No Saudi law explicitly bans Saudi women from driving. It is part of a religious edict issued by the Islamic council that advises King Abdullah bin Abdul Aziz.
"This won't be resolved until the King says so," said al-Nafjan.
Abdullah al- Alami, a Saudi writer and economist, said in an e-mail that he is encouraging an advisory group to the king to consider women's right to drive. But he said any change must come from within. "I do not encourage getting outside groups involved in our internal affairs."
Boston free-lance journalist and activist Trisha Calvarese says she was drawn to the cause while covering the Middle East. "I literally just made some friends on Facebook," she said in a phone interview.
Calvarese launched a solidarity effort a few months ago -- Honk for Saudi Women Driving--that calls on women around the world to post YouTube videos of themselves honking car horns in support.
After she posted a few "Honk" videos, a supporter from France offered to help. He and his team at Kinomap, a video-sharing platform site based in Douai, France, developed a smartphone application that supporters could use to upload "honk" videos to the "Honk for Saudi Women Driving" YouTube channel.
The channel's roughly 50 videos so far include a dozen that Saudi women shot of themselves driving on June 17 and since then. Others come from supporters in Australia, Sweden and England.
Saudi women have conducted right-to-drive demonstrations before. Joffe-Walt recalled an occasion in 1990 when 47 women drove cars around Riyadh for a half hour. The drivers and their husbands were banned from leaving the country for a year and those with government jobs were suspended from working, NPR reported. In 2008, a now well-known Saudi women's rights activist Wajeha Al Huwaiderposted a YouTube of herself driving in the suburbs of Riyadh, said the AFP.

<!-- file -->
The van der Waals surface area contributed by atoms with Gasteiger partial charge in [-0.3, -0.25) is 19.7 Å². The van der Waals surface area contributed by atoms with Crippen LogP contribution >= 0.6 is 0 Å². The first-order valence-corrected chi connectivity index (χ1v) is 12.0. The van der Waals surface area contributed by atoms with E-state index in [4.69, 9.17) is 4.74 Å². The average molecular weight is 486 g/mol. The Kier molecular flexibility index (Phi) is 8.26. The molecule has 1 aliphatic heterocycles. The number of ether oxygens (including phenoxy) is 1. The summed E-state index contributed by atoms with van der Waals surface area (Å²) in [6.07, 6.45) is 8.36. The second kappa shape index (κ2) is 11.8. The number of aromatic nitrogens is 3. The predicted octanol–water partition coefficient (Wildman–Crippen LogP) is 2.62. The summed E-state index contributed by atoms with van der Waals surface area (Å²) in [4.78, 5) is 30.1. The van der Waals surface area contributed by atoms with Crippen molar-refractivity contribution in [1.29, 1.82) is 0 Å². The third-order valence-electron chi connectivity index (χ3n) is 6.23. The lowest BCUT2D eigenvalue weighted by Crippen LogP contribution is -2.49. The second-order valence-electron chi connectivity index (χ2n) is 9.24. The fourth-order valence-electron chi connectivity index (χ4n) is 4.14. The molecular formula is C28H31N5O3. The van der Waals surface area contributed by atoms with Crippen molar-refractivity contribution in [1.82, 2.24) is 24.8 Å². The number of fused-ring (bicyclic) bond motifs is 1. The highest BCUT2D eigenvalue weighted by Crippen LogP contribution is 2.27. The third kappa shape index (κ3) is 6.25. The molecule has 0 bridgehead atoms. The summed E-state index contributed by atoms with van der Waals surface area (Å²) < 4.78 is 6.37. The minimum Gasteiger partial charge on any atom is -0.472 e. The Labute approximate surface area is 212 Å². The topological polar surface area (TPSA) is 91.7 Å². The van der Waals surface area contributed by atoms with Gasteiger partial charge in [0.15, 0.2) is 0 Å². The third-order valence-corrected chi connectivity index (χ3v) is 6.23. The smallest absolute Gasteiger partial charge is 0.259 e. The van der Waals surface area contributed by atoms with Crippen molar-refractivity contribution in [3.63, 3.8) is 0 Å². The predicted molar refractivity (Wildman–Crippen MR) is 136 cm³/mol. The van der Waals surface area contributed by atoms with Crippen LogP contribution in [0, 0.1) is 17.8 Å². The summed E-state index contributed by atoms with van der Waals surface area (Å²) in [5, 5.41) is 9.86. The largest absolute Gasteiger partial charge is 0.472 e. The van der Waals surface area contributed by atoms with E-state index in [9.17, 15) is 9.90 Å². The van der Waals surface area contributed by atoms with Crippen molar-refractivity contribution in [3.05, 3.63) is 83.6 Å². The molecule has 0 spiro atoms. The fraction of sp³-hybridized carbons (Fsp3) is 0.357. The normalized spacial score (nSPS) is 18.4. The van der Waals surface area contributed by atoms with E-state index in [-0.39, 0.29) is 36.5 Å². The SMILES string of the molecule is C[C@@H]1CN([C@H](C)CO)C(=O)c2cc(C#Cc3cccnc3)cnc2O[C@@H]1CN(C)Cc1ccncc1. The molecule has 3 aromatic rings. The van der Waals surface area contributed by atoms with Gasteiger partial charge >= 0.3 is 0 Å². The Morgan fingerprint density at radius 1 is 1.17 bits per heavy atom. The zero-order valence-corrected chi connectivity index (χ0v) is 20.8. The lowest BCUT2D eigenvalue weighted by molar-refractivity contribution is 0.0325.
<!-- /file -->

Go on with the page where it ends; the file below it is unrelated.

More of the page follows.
The latest effort began on May 22, when Manal al-Sharif, a 32-year-old single mother and computer technician working for an oil company, was arrested and detained in Riyadh, for posting videos of herself driving on YouTube.
These efforts got the most media attention globally, Joffe-Walt said, because campaigners turned to the Internet to spread information.
Given the distinctive restrictions on Saudi women, many activists decline to link women driving efforts to current revolutionary movements in the region. But no women were jailed for driving on June 17 and some activists say regional politics may help explain the government's initially tolerant response.
One Saudi woman who drove with her mother for about 15 minutes during a rush hour demonstration on June 22, told Women's eNews in a phone interview that police actually protected them from the hostility of some male drivers.
Until now, the mild official response could mean King Abdullah is biding his time and seeing how it plays out in the international community as well as in the Saudi religious establishment, said Joffe-Walt.
But the arrests of the five drivers this week heightens the suspense about how the kingdom will react.
After her release from jail on May 3, al-Sharif's lawyer Adan al-Salah, said she voluntarily signed a pledge to end her Women2Drive campaign, which designated June 17 as the women's day of driving. But Wajeha al-Huwaider, her close friend, told the Guardian she was "certain" silence was a condition of her release from nine days in prison.
Human Rights Watch reported May 22 that al-Sharif's YouTube videos of herself driving had been removed from the Web and her phone, according to several news sources, had been turned off.
Al-Sharif's video was preserved by anonymous supporters and can be found online
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Marley Gibbons is an editorial intern at Women's eNews.
Honk for Women Driving Campaign
Support from Western political figures